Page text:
NASA Administrator Bridenstine Endorses the NEOCam Mission

NEOCam artist’s concept. Credit: NASA.

The National Space Society (NSS) applauds NASA Administrator Jim Bridenstine’s April 29 endorsement of building and operating an orbiting infrared telescope, NEOCam, to detect and track near-Earth objects (NEOs). NEOs are objects that approach or cross Earth’s orbit and are best detected outside of Earth’s atmosphere using the infrared electromagnetic spectrum. His endorsement came during the Planetary Defense Conference in College Park, Maryland, organized by the International Academy of Astronautics.

NEOs are a significant threat. In 2013 a 20-meter object disintegrated over Chelyabinsk, Russia. The shock wave sent 1500 people to seek medical treatment and damaged or destroyed many buildings. A NEO exploded over Tunguska, Siberia, in 1908, leveling trees throughout an area the size of Washington, DC. Around 66 million years ago, an asteroid about 10 kilometers across struck the edge of the Yucatan Peninsula, causing a massive extinction event that wiped out the dinosaurs.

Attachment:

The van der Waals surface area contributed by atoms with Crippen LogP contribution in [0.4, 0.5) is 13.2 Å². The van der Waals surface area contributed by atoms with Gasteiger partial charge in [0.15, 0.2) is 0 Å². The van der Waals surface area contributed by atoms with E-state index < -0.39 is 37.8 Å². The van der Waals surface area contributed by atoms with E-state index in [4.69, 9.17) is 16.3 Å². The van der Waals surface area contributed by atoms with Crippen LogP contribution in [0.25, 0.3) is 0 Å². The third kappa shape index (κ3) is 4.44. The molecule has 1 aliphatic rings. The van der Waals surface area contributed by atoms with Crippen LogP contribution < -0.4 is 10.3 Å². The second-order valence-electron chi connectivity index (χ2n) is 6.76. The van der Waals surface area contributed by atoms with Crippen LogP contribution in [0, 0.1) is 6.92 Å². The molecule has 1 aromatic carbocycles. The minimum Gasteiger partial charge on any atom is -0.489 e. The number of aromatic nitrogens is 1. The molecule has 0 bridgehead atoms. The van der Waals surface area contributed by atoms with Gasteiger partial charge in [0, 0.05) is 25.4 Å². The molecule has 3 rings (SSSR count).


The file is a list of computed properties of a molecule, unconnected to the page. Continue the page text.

NSS, the Planetary Society, and other organizations have been actively urging full funding for the NEOCam mission to substantially reduce the threat. Addressing space advocacy concerns, Arizona Senator Kyrsten Sinema raised the issue of funding NEOCam with Administrator Bridenstine during a March 13 hearing, The New Space Race: Ensuring U.S. Global Leadership on the Final Frontier.

Chair of the NSS Executive Committee Dale Skran recently explained: “NEOs that cross Earth’s orbit are particularly dangerous, and we have long campaigned for a mission capable of spotting and tracking them before they hit Earth. In fact, our Policy Committee issued a position paper in 2014 recommending that NEOCam be fully funded for that purpose.” (See

In 1998 Congress directed NASA to detect and track 90% of the NEOs 1 kilometer or more in diameter. That goal has been reached. Subsequently, Congress directed NASA to detect and track 90% of the more difficult to find NEOs 140 meters in diameter or greater. This has yet to be accomplished. Amy Mainzer at NASA’s Jet Propulsion Laboratory (JPL) has estimated that NEOCam could carry out that latter congressional mandate within 10 years.